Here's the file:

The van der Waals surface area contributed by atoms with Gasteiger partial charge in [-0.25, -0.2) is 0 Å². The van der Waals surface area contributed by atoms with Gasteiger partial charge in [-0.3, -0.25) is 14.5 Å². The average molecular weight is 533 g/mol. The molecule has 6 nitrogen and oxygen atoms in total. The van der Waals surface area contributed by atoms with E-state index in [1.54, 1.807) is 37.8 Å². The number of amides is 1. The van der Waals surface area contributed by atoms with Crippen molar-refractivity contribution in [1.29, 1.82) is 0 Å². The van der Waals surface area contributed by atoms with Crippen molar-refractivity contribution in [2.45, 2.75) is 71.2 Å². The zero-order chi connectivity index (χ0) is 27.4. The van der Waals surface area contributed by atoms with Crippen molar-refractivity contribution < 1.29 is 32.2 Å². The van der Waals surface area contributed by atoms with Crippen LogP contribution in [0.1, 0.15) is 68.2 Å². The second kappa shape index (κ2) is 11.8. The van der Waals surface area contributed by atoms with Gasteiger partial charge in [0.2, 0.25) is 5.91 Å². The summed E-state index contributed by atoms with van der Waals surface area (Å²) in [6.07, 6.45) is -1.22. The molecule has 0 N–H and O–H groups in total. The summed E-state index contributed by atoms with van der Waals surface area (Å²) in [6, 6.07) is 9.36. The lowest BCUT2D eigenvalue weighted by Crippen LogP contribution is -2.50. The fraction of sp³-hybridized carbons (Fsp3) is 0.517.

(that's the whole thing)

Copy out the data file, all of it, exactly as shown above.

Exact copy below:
The van der Waals surface area contributed by atoms with Gasteiger partial charge in [-0.25, -0.2) is 0 Å². The van der Waals surface area contributed by atoms with Gasteiger partial charge in [-0.3, -0.25) is 14.5 Å². The average molecular weight is 533 g/mol. The molecule has 6 nitrogen and oxygen atoms in total. The van der Waals surface area contributed by atoms with E-state index in [1.54, 1.807) is 37.8 Å². The number of amides is 1. The van der Waals surface area contributed by atoms with Crippen molar-refractivity contribution in [1.29, 1.82) is 0 Å². The van der Waals surface area contributed by atoms with Crippen molar-refractivity contribution in [2.45, 2.75) is 71.2 Å². The zero-order chi connectivity index (χ0) is 27.4. The van der Waals surface area contributed by atoms with Crippen molar-refractivity contribution < 1.29 is 32.2 Å². The van der Waals surface area contributed by atoms with Crippen LogP contribution in [0.1, 0.15) is 68.2 Å². The second kappa shape index (κ2) is 11.8. The van der Waals surface area contributed by atoms with Gasteiger partial charge in [0.2, 0.25) is 5.91 Å². The summed E-state index contributed by atoms with van der Waals surface area (Å²) in [6.07, 6.45) is -1.22. The molecule has 0 N–H and O–H groups in total. The summed E-state index contributed by atoms with van der Waals surface area (Å²) in [6, 6.07) is 9.36. The lowest BCUT2D eigenvalue weighted by Crippen LogP contribution is -2.50. The fraction of sp³-hybridized carbons (Fsp3) is 0.517.